At the First All-Russia Congress of Soviets in June-July 1917, the Mensheviks, in alliance with the peasant-oriented Party of Socialist Revolutionaries, still enjoyed a comfortable majority over the Bolsheviks and far left. But they had committed themselves to a disastrous policy which would lead to their complete eclipse by the end of the year. In government, they insisted on coalition with non-socialists. On the war, they insisted on maintaining the front, supporting offensives and working with the Allies until an international peace conference could agree an ideal democratic peace. They had sound reasons for their policies – a fear of civil war if the socialists attempted to go it alone, and a belief that a separate peace would lead to a carve-up by German imperialism. But they could not withstand the relentless criticism from the Bolsheviks and even from the internationalist left  within their own party. By the late summer and autumn of 1917, the Menshevik party was melting away, haemorrhaging its support among the workers and soldiers to the Bolsheviks.

Why did Martov’s Menshevik-Internationalists not join the Bolsheviks? Many of their criticisms were identical. There were several reasons. Firstly, Martov’s group did not believe that ‘soviet power’ was either possible or desirable. Although by autumn 1917 Martov was calling for an exclusively socialist coalition government answerable to the soviets to lead Russia up to the Constituent Assembly, the soviets themselves, with their indirect, class-based representation and fluid structure, were no substitute for a state machine. Secondly, they did not believe that the basis for a socialist revolution existed in Russia or that a world socialist revolution was imminent. And thirdly, perhaps most importantly, socialism for all Mensheviks was a constructive doctrine. The class-war agitation of the Bolsheviks, with calls to loot the looters, seize the goods of the rich and so forth had no constructive content. It was merely a redistribution of the general impoverishment. This was their dilemma: they could not go along with the Bolsheviks, but nor could they offer an attractive alternative.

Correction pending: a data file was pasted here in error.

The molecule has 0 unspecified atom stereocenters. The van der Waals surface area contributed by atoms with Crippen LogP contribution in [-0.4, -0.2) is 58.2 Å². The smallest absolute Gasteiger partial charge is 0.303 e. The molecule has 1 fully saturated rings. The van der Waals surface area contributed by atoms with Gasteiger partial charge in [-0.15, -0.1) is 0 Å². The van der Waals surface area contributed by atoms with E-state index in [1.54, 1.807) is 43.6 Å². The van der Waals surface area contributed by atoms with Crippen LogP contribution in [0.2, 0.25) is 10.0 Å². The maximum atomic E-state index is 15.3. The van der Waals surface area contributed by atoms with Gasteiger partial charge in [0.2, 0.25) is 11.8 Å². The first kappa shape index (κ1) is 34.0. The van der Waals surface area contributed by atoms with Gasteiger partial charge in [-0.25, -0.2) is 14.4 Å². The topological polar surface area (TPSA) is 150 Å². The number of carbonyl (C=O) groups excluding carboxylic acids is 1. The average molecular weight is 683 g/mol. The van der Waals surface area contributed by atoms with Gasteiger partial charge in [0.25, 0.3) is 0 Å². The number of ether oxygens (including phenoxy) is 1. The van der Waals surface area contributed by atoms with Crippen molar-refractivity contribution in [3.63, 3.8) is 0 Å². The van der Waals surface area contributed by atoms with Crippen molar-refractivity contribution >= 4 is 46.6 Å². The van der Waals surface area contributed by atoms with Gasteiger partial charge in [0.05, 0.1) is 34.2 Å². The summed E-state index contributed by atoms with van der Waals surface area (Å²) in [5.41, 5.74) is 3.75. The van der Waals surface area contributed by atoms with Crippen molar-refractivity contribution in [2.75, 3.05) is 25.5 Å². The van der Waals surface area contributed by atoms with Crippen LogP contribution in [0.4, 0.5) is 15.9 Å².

By October, the Bolsheviks had won over the bulk of politically active workers and soldiers. At the Second All-Russia Congress of Soviets on 25/26 October they had a majority of delegates to support their action of deposing the Provisional Government and proclaiming soviet power. The mainstream Mensheviks walked out of the congress at the start, followed later by Martov, who, having failed to secure a compromise, was dismissed by Leon Trotsky to join his comrades in the ‘dustbin of history’.

At a loss on how to respond, the Mensheviks regrouped. Fedor Dan and the centre ground in the party abandoned the right and allied itself with Martov and the left. The right minority regarded Bolshevik rule as the counterrevolution itself, to be resisted by any means available. The centre and left feared that a right-wing reaction to the Bolsheviks which would sweep away all the gains of the revolution, and therefore opposed any attempt to resist the Bolsheviks by force. The party overall fragmented and crumbled.

The period immediately after October represented its lowest point in 1917 – in the elections to the Constituent Assembly, which went ahead in November despite the Bolshevik seizure of power, the Mensheviks won only 3%, and half of their total vote was in their stronghold of Georgia. The Socialist Revolutionaries, who had been content to follow the Menshevik lead in the soviets in 1917, fared much better in retaining their peasant support across Russia, and won around 40% as against the Bolsheviks’ 24%. This meant that a majority of the assembly deputies favoured a parliamentary republic rather than soviet power.

However, when the deputies convened on 5 January 1918, after ten weeks of Bolshevik rule, the assembly was an empty shell with no state apparatus at its disposal, and was easily dispersed by a detachment of pro-Bolshevik sailors. There would be no parliamentary republic. The actual course of the revolution had completely falsified the Mensheviks’ preconceived schema.